At Christmas, there were parish parties and games in the Church of Ireland Hall with dipping into bran tubs and dressings and making up for plays.” Later on he writes of the weekly market, which is still a colourful part of the commercial life of Athy. ”The town had a weekly market in the Square. Farmers’ wives came with pony and trap to sell eggs and farm-made butter. Not many people had cars then and the difficulties of the war years kept cars off the road. Fuel was in short supply and Dad made a small business of buying and felling trees for sale as firewood. I got to use the slasher to chop small branches. Locals brought coal fragments from the small colliery at Castlecomer and mixed them with cement to make ‘colm balls’. They glowed splendidly. Later in the war I became an expert at lighting fires with wet turf, which was all that was available at times.”
The religious diversity found in Irish provincial towns of the time brought with it a hint of bigotry, which Bill Watts recounts in his book.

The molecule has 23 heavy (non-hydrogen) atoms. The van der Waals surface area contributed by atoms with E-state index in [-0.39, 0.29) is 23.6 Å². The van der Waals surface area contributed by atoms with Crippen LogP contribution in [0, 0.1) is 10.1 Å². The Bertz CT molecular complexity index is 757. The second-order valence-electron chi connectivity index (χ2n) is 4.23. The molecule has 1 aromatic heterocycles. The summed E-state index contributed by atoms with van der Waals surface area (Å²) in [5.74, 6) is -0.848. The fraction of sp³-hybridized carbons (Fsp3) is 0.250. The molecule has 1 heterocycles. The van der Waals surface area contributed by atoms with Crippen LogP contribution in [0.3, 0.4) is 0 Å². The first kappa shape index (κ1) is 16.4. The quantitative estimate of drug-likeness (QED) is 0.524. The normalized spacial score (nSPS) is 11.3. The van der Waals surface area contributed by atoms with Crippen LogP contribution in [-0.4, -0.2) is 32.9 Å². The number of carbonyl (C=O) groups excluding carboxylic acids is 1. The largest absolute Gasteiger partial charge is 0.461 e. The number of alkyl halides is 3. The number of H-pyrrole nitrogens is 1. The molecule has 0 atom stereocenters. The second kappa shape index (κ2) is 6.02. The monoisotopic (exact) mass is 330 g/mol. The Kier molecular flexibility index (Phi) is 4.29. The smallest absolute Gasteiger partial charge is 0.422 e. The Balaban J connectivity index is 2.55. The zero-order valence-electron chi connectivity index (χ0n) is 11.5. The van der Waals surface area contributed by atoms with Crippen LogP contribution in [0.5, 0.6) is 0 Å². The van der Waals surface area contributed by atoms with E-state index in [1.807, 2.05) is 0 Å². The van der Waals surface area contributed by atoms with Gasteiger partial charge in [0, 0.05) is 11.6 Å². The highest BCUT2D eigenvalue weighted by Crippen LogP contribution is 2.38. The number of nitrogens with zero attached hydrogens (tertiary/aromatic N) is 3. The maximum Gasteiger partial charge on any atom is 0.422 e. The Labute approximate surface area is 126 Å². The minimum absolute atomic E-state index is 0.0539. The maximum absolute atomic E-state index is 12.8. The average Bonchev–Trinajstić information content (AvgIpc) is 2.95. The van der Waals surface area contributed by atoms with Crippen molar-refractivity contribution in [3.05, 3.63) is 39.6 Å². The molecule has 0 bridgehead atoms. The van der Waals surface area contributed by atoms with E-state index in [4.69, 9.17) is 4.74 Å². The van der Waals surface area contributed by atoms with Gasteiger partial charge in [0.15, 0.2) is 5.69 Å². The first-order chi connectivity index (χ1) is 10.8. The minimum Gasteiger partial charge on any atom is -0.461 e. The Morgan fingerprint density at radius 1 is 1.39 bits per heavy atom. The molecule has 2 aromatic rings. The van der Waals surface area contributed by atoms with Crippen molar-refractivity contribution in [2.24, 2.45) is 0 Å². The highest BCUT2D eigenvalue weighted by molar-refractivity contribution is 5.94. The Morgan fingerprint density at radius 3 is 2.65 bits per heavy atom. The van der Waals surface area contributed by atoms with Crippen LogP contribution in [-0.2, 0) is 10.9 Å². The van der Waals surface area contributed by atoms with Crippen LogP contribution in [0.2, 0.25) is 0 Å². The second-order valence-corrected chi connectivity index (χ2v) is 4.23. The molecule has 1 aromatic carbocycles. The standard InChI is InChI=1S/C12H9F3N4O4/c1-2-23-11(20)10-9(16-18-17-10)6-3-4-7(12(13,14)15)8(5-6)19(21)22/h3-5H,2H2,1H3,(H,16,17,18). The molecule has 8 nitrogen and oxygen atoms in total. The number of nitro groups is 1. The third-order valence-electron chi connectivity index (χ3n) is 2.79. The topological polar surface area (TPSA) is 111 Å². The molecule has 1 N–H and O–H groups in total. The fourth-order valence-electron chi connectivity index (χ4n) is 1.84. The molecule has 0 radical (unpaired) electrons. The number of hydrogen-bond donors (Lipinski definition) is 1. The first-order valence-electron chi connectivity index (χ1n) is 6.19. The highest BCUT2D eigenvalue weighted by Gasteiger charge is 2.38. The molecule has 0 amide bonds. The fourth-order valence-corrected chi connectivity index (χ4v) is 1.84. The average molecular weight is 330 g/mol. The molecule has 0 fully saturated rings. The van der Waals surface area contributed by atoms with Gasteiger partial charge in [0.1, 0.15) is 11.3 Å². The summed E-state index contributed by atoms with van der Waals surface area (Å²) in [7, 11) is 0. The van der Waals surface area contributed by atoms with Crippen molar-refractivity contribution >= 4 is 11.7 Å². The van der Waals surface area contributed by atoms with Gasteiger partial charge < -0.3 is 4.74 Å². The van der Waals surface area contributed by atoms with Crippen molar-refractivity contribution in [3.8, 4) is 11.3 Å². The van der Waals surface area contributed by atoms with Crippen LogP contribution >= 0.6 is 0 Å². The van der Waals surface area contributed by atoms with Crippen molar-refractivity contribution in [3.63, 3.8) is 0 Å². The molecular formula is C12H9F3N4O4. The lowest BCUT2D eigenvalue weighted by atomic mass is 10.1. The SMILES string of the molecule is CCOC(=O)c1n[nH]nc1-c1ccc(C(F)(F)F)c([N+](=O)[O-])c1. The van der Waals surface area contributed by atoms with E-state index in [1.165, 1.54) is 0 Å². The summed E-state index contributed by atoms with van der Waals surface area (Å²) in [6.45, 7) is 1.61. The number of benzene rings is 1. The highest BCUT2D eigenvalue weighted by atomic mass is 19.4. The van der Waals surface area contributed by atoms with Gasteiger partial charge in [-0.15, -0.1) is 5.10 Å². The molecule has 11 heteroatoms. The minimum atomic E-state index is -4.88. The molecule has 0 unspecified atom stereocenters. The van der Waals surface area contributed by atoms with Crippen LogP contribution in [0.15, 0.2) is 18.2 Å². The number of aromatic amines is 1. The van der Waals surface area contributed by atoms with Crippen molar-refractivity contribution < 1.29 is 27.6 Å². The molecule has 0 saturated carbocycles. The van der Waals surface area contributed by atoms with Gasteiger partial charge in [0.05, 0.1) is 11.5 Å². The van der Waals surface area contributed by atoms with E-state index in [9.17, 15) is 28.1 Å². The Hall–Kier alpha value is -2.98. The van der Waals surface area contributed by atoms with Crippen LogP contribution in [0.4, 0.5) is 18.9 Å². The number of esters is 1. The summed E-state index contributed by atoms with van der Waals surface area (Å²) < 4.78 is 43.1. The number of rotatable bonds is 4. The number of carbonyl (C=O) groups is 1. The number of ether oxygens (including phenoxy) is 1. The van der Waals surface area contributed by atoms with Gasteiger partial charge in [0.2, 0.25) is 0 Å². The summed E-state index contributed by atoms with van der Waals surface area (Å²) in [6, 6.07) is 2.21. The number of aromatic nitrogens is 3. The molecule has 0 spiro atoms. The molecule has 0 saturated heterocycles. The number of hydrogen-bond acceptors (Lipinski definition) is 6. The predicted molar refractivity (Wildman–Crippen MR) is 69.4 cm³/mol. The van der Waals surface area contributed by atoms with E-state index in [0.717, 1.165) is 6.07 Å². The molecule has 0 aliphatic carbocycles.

“We did experience some bigotry, most Protestants kept their heads down, but it was easy to feel that we were not seen as really belonging in the country. I have often noticed that well-to-do middle class Protestants are found to deny that anything unpleasant ever happened, but your position on the social ladder in small rural communities rather determined things. At the bottom, you could have unpleasant experiences.
Coming home from school, a piece of doggerel was often shouted at me. ‘Protestant dog leapt over the hob, ating fish on a Friday’. I am glad that Bishop Walter Empey, about the same age of myself, remembered similar boyhood experiences in County Carlow, so it was not a unique experience. It is important to record the truth, even if unpalatable by today’s standards, but it is also important to record that my other memories of Athy are good and full of the richness of remembered boyhood.”
Athy Town Council a few years ago gave a civic reception to Bill Watts to acknowledge his achievements. It was, I know, a gesture very much appreciated by him and he concludes his memoirs of Athy by referring to his “good memories of the town”.